Column Description: In this column, we will explore the benefits of gaming in the library and how it can be an asset to both staff and patrons. We will explore the various types of games that are out there, as well as some ideas to adapt them for people who aren't familiar with the world of hobby board gaming. Other topics that will be covered will include how to build a board game collection for your patrons and creating gaming related activities to help boost staff morale.
The most commonly asked question when I tell people that I am into board games is whether or not I mean games such as Monopoly, Clue, or Scrabble. And while I do appreciate the place these games have had in our cultural history, my answer is a resounding no. My personal board game journey started in 2011 with a game called Agricola, which is a game about building a farm. In this game, you have wooden pieces to represent fences, animals, and crops that you grow. Think of it as “Farmville: The Board Game.” When I purchased this game, I was very intimidated by the sheer number of pieces as well as the length of the rulebook, but upon diving in I realized I had discovered something fun and special. I am not expecting anyone to go out and buy a complicated game that originated in Germany with hundreds of pieces by finishing this article, but I hope you can at least understand some of the benefits of gaming in your personal life as well as your library.
The first and primary reason why I love board games is that it forces people to get off their phones and away from screens for the majority of the time. I have witnessed firsthand when families get “together” which consists of the entire group sitting on the couch on their phones. Board games get people to sit around the table and share an activity that encourages people to look at one another. So much of our daily lives revolve around technology, and I find myself lost when I don’t have access to my phone or my TV to able to get through the night. But with a board game, you don’t need any sort of power, other than some sort of light to be able to see the board.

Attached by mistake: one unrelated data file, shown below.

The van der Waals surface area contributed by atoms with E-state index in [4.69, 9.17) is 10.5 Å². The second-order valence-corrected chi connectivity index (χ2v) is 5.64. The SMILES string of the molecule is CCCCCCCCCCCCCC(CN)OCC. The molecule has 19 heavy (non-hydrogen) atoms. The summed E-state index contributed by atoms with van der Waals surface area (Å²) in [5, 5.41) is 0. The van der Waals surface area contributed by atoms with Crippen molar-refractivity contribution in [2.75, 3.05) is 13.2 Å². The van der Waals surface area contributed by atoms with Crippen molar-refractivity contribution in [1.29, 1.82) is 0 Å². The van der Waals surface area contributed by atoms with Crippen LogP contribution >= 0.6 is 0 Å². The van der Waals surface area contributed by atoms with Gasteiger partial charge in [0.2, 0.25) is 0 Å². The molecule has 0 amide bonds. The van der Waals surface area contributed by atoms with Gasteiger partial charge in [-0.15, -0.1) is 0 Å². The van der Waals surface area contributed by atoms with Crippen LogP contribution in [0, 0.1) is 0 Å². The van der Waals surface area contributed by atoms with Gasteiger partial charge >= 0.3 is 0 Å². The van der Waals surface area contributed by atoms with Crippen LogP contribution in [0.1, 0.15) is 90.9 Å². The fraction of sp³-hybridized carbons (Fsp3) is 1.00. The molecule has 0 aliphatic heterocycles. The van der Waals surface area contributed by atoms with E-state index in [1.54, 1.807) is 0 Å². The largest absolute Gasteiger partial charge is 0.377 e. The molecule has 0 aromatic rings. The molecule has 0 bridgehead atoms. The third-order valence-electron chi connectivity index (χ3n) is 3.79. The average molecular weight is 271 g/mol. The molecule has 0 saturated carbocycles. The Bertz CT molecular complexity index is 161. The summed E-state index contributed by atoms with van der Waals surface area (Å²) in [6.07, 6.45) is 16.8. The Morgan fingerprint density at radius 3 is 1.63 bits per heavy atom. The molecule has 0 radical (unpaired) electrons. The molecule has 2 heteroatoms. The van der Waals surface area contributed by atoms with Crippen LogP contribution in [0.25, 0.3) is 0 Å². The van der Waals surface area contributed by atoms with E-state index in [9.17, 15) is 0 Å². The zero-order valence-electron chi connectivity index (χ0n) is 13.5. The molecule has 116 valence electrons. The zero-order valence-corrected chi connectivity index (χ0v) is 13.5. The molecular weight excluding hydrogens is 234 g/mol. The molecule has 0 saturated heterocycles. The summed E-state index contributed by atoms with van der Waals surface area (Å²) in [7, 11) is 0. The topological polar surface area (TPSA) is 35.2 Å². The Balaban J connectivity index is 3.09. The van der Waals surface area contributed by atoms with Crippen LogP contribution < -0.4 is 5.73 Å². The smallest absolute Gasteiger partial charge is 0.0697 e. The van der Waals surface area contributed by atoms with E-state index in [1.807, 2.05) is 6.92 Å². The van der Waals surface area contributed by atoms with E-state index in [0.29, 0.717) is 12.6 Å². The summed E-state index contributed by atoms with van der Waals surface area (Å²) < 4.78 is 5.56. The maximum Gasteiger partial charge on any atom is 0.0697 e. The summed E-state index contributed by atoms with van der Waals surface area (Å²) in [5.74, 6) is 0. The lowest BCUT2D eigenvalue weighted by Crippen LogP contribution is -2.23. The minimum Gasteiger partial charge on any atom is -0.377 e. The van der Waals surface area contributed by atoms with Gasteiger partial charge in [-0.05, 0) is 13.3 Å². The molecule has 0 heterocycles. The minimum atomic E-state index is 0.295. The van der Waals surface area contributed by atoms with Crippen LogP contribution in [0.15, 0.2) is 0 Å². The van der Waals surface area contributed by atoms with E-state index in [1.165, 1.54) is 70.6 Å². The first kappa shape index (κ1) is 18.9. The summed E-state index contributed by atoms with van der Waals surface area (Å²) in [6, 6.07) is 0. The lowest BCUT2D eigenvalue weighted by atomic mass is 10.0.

As we get older, we often don’t get to learn new things in our day-to-day lives. Learning a new game helps your brain stay engaged and active. I get great joy in learning and teaching the games that I purchase and think of each one as a puzzle to decipher. With the help of videos and the rulebook, I spend about 1-2 hours per game learning the intricacies of the rules and then I get to gleefully impart what I learned to others. Teaching games is an art unto itself, one that takes time to perfect with practice.
My final reason and perhaps one of my favorites, is because it brings together people from all walks of life. You can play the same board game with a teen that you can with an adult or a senior. I enjoy playing games with people of all different ages and seeing how fast some people get into the game and catch onto the rules. My current favorite group of people to play games with are our teens, which is the age group I work with in my library. They constantly impress me with how fast they learn the rules and how often they beat me when playing!
The board gaming hobby is one that has risen in popularity in recent years. With new sections in Target and Walmart alongside the popping up of board game cafes, you will find that by introducing board gaming into your library and possibly into your personal life, you will draw new patrons in and possibly new friends as well! In my next article, I plan on going into the different types of games that exist out there.
Brian Schwartz is currently the head of Teen Services at the Patchogue-Medford Library. He grew up on Long Island, spending the first 10 years of his life in Elmont and the rest in the town of Holbrook. He attended Stony Brook University with a Bachelor's degree focused on English Literature before going on to LIU: CW Post for his Masters. He has worked in libraries for over 25 years, having started as a page at the age of 15. Through various part-time jobs, he has worked in Children's Services and Reference as well. His favorite part of his job is interacting with the teens as well as his coworkers.
His hobbies include aspiring to read 100 books a year, walking 8 miles a day, and gaming. His favorite board game is a game called Suburbia, in which you build your own neighborhood. His favorite video game genre is JRPGS (Japanese Role Playing Games). His favorite color is yellow and he enjoys the music of Tori Amos, Aimee Mann, the Beatles, and almost any artist from the 80's or 90's.